“Good Evening, Everybody”


With the money you raised in Chicago and letters from President Wilson and others, you and your cameraman, Harry Chase, covered the Allied fronts in France and Italy, then headed for the Near Eastern headquarters of the new British commander, General Sir Edmund H. H. Allenby, who had his hands full battling the Turks. Why did he allow you, an American, to join T. E. Lawrence in the Arabian desert?

Here again I had good luck. One day, on the Mount of Olives, I had lunch alone with Allenby and the Duke of Connaught, the uncle of King George, who had been sent out to present decorations. Allenby said they had tried to keep news about the so-called Arabian revolt out of the press. They wanted it to appear to be a 100 per cent Arab affair without the British seeming to be responsible for it. Then he told me it had been so successful that it was no longer necessary to do this and if I wanted to join Lawrence, well okay.

But there were other reporters in Palestine who could have gone?

There were only two. They were British and they had to stay with Allenby and his army. That was their assignment. I was not tied down as they were.

I’m not going to ask you what Lawrence was like.

If you did it would be difficult to answer. He was a man of great charm. King Edward VIII, after he became Duke of Windsor, called me on the phone. After chatting about the Duchess, who that day had been taken to a hospital, he asked me if Lawrence was a fairy, a homosexual. The Duke was still upset over an incident in London. Lawrence had been called to Buckingham Palace to receive honors, which he declined. The Duke was displeased. He thought T. E. had been disrespectful to his father, the King. (Incidentally, Lawrence agreed on this and later told me he, too, regretted he had done it.) When the Duke asked me if Lawrence was a homo, I told him I thought not, that Lawrence seemed to enjoy the company of women; but only highly intelligent, interesting women such as his friend Lady Astor. Had Lawrence been a deviant, it would have been known to his associates in Arabia. They were a rugged group. His tentmate was a Scottish doctor, Major William E. Marshall, a magnificent human being, and he of course would have known if Lawrence had been out of line in that way. Although Lawrence was small, he was a superb athlete. If a man is small in stature that doesn’t mean he’s any less manly than if he’s a colossus. Lawrence even outdid the Arabs at those things for which they were well known, physical endurance for one. He was a phenomenon in several ways. He was a brilliant conversationalist. Shy in a way, but if he had a job to do, he could push his shyness aside in a hurry.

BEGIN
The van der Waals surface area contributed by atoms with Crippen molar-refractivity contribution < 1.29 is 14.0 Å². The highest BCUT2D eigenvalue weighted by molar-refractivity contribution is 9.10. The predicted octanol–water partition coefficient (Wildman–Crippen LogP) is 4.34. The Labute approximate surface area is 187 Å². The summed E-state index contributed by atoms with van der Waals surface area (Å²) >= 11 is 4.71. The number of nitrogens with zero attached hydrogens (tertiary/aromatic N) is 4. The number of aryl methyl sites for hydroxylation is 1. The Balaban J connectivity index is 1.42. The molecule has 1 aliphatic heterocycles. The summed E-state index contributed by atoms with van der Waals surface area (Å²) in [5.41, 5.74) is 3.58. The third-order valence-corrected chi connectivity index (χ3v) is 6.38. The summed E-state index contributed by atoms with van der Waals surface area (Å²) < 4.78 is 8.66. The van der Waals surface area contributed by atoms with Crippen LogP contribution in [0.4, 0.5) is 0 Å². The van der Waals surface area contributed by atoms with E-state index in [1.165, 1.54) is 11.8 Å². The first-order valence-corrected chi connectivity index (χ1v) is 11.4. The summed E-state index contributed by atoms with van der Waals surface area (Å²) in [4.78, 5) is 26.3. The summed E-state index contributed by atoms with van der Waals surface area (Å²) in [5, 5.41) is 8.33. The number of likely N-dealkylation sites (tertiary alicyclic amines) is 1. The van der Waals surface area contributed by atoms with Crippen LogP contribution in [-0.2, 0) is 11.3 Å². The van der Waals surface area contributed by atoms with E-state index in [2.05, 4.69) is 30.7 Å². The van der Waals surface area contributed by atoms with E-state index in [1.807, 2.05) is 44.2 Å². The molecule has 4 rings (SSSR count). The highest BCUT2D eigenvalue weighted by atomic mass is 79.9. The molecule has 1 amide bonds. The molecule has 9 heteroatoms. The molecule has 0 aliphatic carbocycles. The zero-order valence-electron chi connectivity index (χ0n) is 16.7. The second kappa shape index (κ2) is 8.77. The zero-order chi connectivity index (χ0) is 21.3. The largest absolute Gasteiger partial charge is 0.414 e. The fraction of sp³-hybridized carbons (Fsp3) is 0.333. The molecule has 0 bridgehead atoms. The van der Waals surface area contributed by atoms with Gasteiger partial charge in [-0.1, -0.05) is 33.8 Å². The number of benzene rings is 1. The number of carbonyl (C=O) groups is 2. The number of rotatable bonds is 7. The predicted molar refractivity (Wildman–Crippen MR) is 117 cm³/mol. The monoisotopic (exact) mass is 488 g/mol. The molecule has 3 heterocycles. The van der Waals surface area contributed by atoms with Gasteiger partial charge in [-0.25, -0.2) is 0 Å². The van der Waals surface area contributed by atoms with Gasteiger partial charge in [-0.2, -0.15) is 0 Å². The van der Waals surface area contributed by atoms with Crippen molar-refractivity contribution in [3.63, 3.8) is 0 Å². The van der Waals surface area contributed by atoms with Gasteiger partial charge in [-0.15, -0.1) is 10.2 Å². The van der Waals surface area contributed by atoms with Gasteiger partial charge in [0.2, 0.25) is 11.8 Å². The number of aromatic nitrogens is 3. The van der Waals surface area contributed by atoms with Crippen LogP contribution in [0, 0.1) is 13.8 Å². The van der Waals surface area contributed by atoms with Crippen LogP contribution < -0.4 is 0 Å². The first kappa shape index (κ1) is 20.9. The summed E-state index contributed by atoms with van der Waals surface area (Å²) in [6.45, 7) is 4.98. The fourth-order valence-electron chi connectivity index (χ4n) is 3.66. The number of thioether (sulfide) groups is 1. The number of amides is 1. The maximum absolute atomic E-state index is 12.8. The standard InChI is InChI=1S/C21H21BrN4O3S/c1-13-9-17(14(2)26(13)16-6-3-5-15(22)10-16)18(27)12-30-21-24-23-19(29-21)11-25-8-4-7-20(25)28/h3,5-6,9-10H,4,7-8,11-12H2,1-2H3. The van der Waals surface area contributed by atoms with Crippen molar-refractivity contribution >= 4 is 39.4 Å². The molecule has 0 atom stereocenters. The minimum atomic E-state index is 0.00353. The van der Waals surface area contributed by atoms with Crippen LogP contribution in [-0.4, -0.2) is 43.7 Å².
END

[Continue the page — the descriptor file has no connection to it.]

Lawrence was captured by the Turks at Derna and, as he wrote in his Seven Pillars of Wisdom, endured a night of sexual molestation and torture that violated “the citadel of my integrity.” Do you have any idea what he meant by that?

No, I don’t. I saw him soon after and he was in top form.

Did the ultimate British triumph in the Near East shorten the war in Europe?

Yes, it was the keystone of the arch. When Allenby, with the cooperation of Lawrence and the Arabian forces, overwhelmed the Turks, that brought down the Turkish Empire. This quickly was followed by the collapse of Bulgaria, then Austria-Hungary, and soon Germany when the Kaiser fled. What Allenby did led to all this. So Allenby may have been the most successful general in World War I, with a big assist from Lawrence and the Arabs.

You don’t have much respect for the movie Lawrence of Arabia, do you?



It’s a travesty. I don’t criticize [producer] Sam Spiegel and [director] David Lean and [actor] Peter O’Toole. When they asked me to be the technical adviser, I didn’t take them seriously because I didn’t think it was a serious offer. When their film was launched, I was off on an expedition. Returning from the South Pole, when I arrived at Christchurch, New Zealand, I found a letter from T. E.’s brother, Professor Arnold W. Lawrence, last survivor of the Lawrence family. He wrote saying he’d like to have me tell him what I thought about the Spiegel-Lean picture. So when I got home to America, I went to the theater where it was running in New York. I thought I would keep notes, but after a few minutes I put pencil and paper aside. What I was seeing was pure Hollywood. In my next coast-to-coast broadcast, I said there were only two authentic things in the film—the camels and the sand. I was harsh in my criticism because it seemed to me that, at that time, there were still enough survivors of the Arabian campaign around so they could have gotten the facts. If you have an epic story to tell, why distort it? If you’re doing a picture about Lawrence, many, many years after his death, then I suppose it’s all right to use your imagination. Arthur Kennedy was playing a one-time Chicago newspaperman. Obviously this was me. But it was sheer nonsense. However, as entertainment it was a great show, a successful picture that had worldwide acclaim. But it was phony, sheer Hollywood.

It seems as though most of my life has been spent in motion, perhaps attempting to do too many things. …

You once called Lawrence the last romantic …